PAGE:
Research

October 24, 2018 at 3:02 pm

Martin’s Second Book, ‘In Country,’ Forthcoming in November

Hugh Martin, portrait

Hugh Martin

by Kristin Distel

Doctoral student Hugh Martin’s second book, a collection of poems titled In Country, is being published by BOA Editions.

The book draws heavily on Martin’s own experiences as an Iraq War veteran; he served six years in the Army National Guard as an M1A1 Tanker. In Country interrogates issues pertaining to the military, the Middle East, Sept. 11, and soldiering.

“I enlisted before 9/11, when people who joined the military didn’t expect to be deployed. The September 11 attacks occurred shortly afterward; the experience of going to Iraq and being in the military is the book’s focus. It especially examines encounters with Iraqi civilians, translators, and soldiers,” Martin states.

“Iraq Good,” one of the poems in the collection, was published in The Cincinnati Review and selected as a winner of the prestigious Pushcart Prize. The poem describes the potentially fraught relationship between American soldiers and Iraqi children.

The title of the collection, Martin explains, was originally used by soldiers serving in Vietnam. “The phrase In Country is shorthand that explains how long a soldier was overseas. It’s still used today to indicate how long a vet was in Iraq or another war zone,” he states.

A ‘Meticulous’ Book Containing ‘Obvious Masterpieces’

In Country has received terrific advanced praise from reviewers.

In Country is an astonishing tapestry. I know Randall Jarrell would have loved to review this book, detailing the half-dozen obvious masterpieces―insisting that human memory elevated by the most talented writers has something of the sacraments in it. Human, brilliant, this is truly yet another important book by Hugh Martin.” ―Norman Dubie

American flag book cover

Martin’s Second Book, ‘In Country’

“With war, the imagination is drawn to spectacle, which these poems are not―and in that way, they help us to understand the unspectacular horror of the regular. ‘There was never that black bowling ball, a burning fuse / waving its tail,’ is clear enough, but followed with the more devastating extension of experience, ‘No bombs but / in things.’ These clearly important poems disabuse us from thinking of war as we may have―as games, as movies, as acts of what we are convinced is the imagination, having played war as kids. These poems change the reader by offering drama where it is least expected. They are not imagined.” ―Alberto Ríos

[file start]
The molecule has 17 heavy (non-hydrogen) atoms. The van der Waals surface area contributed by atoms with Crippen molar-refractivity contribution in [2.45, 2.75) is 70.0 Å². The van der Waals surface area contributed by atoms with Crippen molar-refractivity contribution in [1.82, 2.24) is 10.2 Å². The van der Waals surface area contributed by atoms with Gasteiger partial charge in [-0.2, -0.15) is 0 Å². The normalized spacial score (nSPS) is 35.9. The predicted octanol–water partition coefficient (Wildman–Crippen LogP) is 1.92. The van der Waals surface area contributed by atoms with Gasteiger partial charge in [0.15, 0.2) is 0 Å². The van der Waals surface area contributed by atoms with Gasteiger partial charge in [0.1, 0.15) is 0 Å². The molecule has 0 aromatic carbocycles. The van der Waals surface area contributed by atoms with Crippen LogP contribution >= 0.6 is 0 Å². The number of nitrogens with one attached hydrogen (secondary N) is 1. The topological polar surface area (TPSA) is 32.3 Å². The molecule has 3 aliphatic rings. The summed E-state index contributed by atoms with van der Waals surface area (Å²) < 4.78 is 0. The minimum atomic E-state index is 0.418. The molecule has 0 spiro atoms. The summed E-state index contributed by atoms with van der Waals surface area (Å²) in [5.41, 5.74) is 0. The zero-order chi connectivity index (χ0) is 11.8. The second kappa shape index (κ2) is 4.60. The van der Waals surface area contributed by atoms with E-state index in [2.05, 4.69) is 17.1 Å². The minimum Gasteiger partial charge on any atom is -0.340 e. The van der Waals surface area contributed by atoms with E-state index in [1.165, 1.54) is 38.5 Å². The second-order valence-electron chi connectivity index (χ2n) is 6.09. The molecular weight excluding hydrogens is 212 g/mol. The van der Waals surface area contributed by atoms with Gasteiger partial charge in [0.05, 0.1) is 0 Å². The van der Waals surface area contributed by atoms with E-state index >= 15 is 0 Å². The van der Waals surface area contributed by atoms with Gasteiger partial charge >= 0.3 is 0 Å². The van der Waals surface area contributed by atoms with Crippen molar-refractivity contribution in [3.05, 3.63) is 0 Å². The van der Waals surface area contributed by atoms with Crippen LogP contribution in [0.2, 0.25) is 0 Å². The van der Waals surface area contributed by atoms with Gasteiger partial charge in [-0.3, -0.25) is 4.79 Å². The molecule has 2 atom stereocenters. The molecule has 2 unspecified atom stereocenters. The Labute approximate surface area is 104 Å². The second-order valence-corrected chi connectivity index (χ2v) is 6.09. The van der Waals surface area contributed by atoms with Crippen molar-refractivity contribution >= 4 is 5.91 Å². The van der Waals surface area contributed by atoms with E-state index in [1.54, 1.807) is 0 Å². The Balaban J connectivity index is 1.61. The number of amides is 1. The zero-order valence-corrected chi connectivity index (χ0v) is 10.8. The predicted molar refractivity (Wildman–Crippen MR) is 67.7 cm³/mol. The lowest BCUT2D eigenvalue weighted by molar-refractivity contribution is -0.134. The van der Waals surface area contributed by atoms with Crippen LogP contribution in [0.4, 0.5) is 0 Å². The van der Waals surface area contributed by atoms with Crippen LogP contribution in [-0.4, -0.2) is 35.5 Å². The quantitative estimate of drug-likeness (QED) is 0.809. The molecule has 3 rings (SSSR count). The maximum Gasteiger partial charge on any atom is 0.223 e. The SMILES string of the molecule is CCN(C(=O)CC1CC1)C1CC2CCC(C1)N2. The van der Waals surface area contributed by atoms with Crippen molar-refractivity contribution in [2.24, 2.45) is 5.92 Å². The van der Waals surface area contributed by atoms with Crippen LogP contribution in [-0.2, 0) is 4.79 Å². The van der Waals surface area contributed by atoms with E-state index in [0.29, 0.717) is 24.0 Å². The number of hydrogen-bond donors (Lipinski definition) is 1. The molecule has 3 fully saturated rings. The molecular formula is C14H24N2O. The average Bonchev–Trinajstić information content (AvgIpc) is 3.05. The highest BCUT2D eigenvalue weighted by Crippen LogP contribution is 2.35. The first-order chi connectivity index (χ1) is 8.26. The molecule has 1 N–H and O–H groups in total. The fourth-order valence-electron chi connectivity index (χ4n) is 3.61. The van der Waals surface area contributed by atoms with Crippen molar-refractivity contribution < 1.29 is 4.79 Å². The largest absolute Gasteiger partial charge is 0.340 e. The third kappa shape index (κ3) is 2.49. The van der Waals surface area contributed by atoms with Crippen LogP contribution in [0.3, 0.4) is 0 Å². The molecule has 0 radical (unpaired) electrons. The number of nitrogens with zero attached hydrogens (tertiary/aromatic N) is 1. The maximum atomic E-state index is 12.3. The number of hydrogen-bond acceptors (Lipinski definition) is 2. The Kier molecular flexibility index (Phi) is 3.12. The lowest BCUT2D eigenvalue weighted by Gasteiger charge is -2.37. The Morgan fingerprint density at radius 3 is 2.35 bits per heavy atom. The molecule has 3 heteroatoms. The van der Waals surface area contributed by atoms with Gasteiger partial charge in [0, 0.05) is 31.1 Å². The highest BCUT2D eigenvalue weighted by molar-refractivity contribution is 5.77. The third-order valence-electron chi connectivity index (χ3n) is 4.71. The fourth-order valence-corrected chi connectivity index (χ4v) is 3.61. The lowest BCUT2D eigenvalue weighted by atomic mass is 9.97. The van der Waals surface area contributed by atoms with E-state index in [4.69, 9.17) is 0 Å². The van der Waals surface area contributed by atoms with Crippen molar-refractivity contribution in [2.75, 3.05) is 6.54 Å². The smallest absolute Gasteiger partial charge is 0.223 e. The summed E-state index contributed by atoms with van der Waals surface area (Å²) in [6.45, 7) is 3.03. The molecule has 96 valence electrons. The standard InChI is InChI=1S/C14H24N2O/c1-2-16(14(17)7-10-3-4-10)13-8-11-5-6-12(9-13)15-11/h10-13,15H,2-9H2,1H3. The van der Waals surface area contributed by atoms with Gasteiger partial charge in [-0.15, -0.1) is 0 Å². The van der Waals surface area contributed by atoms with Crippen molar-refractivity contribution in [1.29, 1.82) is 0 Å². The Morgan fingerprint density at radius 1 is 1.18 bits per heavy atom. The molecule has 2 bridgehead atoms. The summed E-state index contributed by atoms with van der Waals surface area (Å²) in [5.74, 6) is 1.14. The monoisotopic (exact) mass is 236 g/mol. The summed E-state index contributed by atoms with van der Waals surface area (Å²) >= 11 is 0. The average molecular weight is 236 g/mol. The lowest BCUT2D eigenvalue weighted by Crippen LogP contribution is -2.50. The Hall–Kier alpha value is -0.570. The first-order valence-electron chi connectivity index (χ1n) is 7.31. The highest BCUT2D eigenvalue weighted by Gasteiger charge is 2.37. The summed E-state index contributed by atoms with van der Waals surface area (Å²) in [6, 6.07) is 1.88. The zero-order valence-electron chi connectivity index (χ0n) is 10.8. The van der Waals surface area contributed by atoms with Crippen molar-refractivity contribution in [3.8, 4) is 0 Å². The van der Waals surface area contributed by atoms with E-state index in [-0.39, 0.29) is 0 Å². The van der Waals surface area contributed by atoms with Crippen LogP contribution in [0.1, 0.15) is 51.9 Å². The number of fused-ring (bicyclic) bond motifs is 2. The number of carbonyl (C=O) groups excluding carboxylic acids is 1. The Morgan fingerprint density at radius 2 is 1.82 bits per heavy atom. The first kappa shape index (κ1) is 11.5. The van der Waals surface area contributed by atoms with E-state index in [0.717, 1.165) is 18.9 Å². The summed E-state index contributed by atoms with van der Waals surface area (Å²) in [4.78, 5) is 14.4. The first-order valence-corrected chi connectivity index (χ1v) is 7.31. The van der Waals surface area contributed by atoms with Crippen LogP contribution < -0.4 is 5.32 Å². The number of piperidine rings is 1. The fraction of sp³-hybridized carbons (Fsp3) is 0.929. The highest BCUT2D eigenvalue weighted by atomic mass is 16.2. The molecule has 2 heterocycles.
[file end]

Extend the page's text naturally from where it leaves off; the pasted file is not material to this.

“This is a poetry of small detail and large design. At one level, the guns, wasted terrains, and grinding dailiness of violence surprise and engage. The meticulous craft of detail allows the reader to become both witness and participant. But at a deeper level, the true power and presence of this book, from poem to poem, lies in its offering of the unimaginable to imagination. These are certainly war poems, providing depth and texture to the category. But they are also proof of the hard-won accord that can exist between experience and language, which here lends a memorable force to so many of these poems.” ―Eavan Boland

Nonfiction Meets Poetry in Martin’s Work

Martin studies nonfiction writing in OHIO’s English department. He notes that nonfiction and poetry intersect and overlap in meaningful ways.

“These genres have similar traits in that they can effectively employ suggestion and subtlety, and they have a very specific focus on imagery and characters. Though they visually look different from one another, nonfiction and poetry achieve same effects,” he explains.

Funding from OHIO’s English Department summer scholarship program helped support the development of In Country. The scholarship allowed Martin to attend the 2017 William Joiner Conference at The University of Massachusetts Boston, which focused on war narratives and veterans’ writing, including the work of fellow Iraq War soldiers.

Book Release Party and Reading

The book’s release date is November 6; it is currently available for purchase on BOA Editions’ website. Martin will read from In Country at The Book Loft in Columbus on Wednesday, October 24. Additionally, a book release party will take place on November 16, 2018 at the Cleveland Market Garden Brewery.

Martin is the author of The Stick Soldiers (BOA Editions 2013, winner of the A. Poulin, Jr. Poetry Prize) and So, How Was the War (Kent State University Press, 2010). A recipient of a Wallace Stegner Fellowship from Stanford University, a Sewanee Writers’ Conference Fellowship, and a Yaddo Residency, he was the inaugural winner of the Iowa Review Jeff Sharlet Award for Veterans. Additionally, he was the 2014-15 Emerging Writer Lecturer at Gettysburg College. Martin’s essays and poetry have appeared in PBS NewsHour, The New Yorker, The New York Times, Grantland, American Poetry Review, and The Kenyon Review.

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